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Last Updated: Monday, 17 December 2007, 11:33 GMT
Smoking ban 'costs pub takings'
Cigarette
The landlord of the Plough Inn says there has been a drop in custom
The landlord of a Kent pub is to send a petition to the government to try to get the smoking ban revised, claiming it has cost him 25% of his takings.

John Davis, who runs the Plough Inn, in New Romney, said he knew other pubs who had lost up to 35% in income.

He said he would have preferred to have one of the rooms in his pub changed instead of "throwing everyone outside".

The Department of Health said there was significant evidence the legislation had had a positive effect on pubs.

"There is considerable evidence from other countries that have introduced smokefree laws that the impact on business can be positive," a spokesperson said.

The public are going to see a lot of their local pubs disappear
John Davis

"We will continue to monitor the impact of the smokefree legislation, with a full review due to be completed within three years.

"We have seen no significant evidence to date that implies that smokefree legislation... will create any long-term economic problems for pubs or the hospitality trade in general."

But Mr Davis said: "Since the cold weather's arrived it [the business] has gone really dire.

"The public are going to see a lot of their local pubs disappear."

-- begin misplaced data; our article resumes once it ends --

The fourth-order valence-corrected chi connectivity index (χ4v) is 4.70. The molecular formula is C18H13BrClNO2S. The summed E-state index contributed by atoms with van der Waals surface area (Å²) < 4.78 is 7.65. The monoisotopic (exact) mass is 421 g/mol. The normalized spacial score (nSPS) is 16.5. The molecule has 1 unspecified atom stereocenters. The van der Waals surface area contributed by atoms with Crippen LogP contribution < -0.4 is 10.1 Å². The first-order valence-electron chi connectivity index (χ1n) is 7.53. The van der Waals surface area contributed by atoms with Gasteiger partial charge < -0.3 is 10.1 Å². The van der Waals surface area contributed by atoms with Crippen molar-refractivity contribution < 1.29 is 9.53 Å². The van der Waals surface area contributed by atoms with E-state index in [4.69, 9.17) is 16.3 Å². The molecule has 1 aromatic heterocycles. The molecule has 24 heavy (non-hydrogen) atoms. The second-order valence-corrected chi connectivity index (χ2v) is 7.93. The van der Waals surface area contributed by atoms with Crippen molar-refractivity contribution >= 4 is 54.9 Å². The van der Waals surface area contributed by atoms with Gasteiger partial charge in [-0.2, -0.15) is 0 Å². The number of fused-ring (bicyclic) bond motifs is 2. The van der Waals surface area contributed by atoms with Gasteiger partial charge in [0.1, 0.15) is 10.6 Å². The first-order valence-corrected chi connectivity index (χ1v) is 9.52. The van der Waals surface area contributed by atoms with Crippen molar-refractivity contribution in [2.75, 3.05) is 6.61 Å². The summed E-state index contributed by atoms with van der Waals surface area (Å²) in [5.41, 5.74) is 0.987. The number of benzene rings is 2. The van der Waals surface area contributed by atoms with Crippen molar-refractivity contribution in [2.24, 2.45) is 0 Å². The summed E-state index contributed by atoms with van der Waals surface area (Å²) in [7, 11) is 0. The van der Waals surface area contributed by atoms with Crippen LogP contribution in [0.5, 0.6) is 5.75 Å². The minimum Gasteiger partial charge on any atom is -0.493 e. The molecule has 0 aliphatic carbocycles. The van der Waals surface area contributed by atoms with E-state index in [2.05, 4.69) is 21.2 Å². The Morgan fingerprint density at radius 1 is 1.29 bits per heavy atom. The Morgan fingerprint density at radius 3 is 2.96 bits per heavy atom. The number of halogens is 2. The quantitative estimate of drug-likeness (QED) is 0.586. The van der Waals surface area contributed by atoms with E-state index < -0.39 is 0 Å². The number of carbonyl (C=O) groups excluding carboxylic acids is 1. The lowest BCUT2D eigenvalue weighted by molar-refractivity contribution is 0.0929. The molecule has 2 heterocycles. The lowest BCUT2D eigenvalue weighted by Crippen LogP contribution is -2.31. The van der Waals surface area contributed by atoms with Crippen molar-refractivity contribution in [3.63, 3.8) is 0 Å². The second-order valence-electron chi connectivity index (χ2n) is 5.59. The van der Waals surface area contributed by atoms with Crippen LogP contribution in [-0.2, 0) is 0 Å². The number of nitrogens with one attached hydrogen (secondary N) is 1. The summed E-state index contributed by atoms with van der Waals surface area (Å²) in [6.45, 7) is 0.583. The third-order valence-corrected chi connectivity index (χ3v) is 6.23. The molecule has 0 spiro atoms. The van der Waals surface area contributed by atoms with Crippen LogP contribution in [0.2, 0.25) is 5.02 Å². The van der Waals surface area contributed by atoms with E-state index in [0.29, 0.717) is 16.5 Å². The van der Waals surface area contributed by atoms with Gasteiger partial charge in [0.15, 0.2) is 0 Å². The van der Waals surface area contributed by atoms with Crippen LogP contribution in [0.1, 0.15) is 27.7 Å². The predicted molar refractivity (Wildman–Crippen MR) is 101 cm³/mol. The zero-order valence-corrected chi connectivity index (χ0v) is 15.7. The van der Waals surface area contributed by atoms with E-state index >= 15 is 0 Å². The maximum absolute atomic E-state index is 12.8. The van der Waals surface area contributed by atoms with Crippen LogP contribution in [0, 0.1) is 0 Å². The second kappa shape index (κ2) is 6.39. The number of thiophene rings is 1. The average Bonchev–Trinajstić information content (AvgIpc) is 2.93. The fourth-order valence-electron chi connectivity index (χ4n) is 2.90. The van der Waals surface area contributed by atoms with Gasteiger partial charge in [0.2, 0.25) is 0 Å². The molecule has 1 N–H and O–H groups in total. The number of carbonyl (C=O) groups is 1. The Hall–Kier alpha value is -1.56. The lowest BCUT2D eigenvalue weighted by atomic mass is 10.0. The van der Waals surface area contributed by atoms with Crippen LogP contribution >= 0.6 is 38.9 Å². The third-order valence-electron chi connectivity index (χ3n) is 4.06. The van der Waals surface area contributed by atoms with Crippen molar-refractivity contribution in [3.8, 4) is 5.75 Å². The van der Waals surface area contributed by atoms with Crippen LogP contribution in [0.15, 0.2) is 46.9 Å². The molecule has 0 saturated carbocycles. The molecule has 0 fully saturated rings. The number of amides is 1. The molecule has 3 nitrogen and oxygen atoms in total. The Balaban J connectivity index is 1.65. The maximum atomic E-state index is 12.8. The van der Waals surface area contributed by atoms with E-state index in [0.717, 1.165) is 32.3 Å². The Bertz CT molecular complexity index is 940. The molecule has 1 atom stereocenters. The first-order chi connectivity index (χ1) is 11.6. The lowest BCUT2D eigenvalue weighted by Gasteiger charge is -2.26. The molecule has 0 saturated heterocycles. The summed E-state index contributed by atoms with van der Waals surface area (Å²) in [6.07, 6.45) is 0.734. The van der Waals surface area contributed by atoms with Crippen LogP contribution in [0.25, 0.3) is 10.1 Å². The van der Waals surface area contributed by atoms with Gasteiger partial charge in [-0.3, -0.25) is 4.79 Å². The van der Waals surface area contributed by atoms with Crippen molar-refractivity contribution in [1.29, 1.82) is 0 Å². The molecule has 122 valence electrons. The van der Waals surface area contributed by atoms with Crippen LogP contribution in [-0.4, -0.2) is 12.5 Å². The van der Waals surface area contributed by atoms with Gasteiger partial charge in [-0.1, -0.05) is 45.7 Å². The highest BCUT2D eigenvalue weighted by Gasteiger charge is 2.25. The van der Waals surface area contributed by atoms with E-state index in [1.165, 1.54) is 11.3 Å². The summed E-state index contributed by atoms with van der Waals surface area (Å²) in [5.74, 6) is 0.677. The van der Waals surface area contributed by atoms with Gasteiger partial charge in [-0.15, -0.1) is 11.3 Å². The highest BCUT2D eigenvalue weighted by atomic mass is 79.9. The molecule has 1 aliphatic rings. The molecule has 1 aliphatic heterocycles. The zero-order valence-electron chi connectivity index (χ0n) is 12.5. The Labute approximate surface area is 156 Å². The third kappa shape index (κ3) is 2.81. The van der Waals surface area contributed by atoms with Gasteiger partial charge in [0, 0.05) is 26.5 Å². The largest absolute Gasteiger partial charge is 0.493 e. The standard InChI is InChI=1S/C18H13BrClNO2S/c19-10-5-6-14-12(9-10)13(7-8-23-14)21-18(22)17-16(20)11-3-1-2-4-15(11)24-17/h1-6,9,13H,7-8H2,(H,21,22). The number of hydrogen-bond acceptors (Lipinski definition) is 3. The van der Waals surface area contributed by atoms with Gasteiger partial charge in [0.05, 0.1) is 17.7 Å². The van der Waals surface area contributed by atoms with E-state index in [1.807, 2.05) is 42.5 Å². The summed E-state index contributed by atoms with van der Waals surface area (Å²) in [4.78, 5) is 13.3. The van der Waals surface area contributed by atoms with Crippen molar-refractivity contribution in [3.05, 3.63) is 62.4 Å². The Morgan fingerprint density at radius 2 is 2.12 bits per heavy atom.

"A lot of landlords are waiting to get Christmas and the New Year over, where they can earn some money, and then contemplate packing it in."

'Concerning figure'

His views were echoed by the BII (formerly British Institute of Innkeeping) and the Federation of Licensed Victuallers' Associations (FLVA).

John McNamara, chief executive of the BII, said a national survey run by the organisations had shown sales had slumped by 7.3% since the smoking ban was introduced in July.

Out of 2,708 responses, 58% of licensees said they had seen smokers visiting less frequently, while 73% had seen their smokers spending less time at the pub.

"It's a very concerning figure, on the basis that if you're a mainly drink-led pub and you haven't got space for an outside area, or you can't provide food, you're going to have a real problem," Mr McNamara said.

Mr Davis added that he had spent the last month talking to people drinking in his pub, and found that more were now choosing to stay at home and smoke.

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